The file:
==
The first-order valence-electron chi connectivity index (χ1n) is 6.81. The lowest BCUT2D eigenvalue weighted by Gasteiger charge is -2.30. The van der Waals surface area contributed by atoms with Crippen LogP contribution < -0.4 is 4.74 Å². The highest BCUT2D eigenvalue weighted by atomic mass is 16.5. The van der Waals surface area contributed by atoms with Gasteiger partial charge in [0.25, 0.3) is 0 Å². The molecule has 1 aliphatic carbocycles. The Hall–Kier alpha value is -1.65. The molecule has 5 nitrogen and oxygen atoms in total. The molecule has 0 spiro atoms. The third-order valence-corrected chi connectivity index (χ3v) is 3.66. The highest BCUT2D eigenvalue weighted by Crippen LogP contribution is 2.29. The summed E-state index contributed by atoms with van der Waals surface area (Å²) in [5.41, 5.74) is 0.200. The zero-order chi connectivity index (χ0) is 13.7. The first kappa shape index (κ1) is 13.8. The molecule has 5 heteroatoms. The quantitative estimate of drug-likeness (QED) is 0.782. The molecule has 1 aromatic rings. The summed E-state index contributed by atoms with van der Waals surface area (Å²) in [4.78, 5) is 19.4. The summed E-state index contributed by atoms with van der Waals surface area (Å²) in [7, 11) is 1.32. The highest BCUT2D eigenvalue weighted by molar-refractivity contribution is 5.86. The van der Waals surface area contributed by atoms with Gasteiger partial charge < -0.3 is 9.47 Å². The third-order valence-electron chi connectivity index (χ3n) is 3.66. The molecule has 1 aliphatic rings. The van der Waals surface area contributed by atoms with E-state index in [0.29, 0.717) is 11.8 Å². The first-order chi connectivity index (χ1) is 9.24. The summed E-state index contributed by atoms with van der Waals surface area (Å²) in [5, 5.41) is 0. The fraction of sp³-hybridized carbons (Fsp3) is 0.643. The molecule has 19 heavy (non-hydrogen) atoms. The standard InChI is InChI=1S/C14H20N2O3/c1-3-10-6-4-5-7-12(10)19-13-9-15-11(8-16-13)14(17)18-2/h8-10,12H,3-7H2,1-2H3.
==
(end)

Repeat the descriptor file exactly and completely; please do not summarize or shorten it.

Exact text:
The first-order valence-electron chi connectivity index (χ1n) is 6.81. The lowest BCUT2D eigenvalue weighted by Gasteiger charge is -2.30. The van der Waals surface area contributed by atoms with Crippen LogP contribution < -0.4 is 4.74 Å². The highest BCUT2D eigenvalue weighted by atomic mass is 16.5. The van der Waals surface area contributed by atoms with Gasteiger partial charge in [0.25, 0.3) is 0 Å². The molecule has 1 aliphatic carbocycles. The Hall–Kier alpha value is -1.65. The molecule has 5 nitrogen and oxygen atoms in total. The molecule has 0 spiro atoms. The third-order valence-corrected chi connectivity index (χ3v) is 3.66. The highest BCUT2D eigenvalue weighted by Crippen LogP contribution is 2.29. The summed E-state index contributed by atoms with van der Waals surface area (Å²) in [5.41, 5.74) is 0.200. The zero-order chi connectivity index (χ0) is 13.7. The first kappa shape index (κ1) is 13.8. The molecule has 5 heteroatoms. The quantitative estimate of drug-likeness (QED) is 0.782. The molecule has 1 aromatic rings. The summed E-state index contributed by atoms with van der Waals surface area (Å²) in [4.78, 5) is 19.4. The summed E-state index contributed by atoms with van der Waals surface area (Å²) in [7, 11) is 1.32. The highest BCUT2D eigenvalue weighted by molar-refractivity contribution is 5.86. The van der Waals surface area contributed by atoms with Gasteiger partial charge < -0.3 is 9.47 Å². The third-order valence-electron chi connectivity index (χ3n) is 3.66. The molecule has 1 aliphatic rings. The van der Waals surface area contributed by atoms with E-state index in [0.29, 0.717) is 11.8 Å². The first-order chi connectivity index (χ1) is 9.24. The summed E-state index contributed by atoms with van der Waals surface area (Å²) in [5, 5.41) is 0. The fraction of sp³-hybridized carbons (Fsp3) is 0.643. The molecule has 19 heavy (non-hydrogen) atoms. The standard InChI is InChI=1S/C14H20N2O3/c1-3-10-6-4-5-7-12(10)19-13-9-15-11(8-16-13)14(17)18-2/h8-10,12H,3-7H2,1-2H3.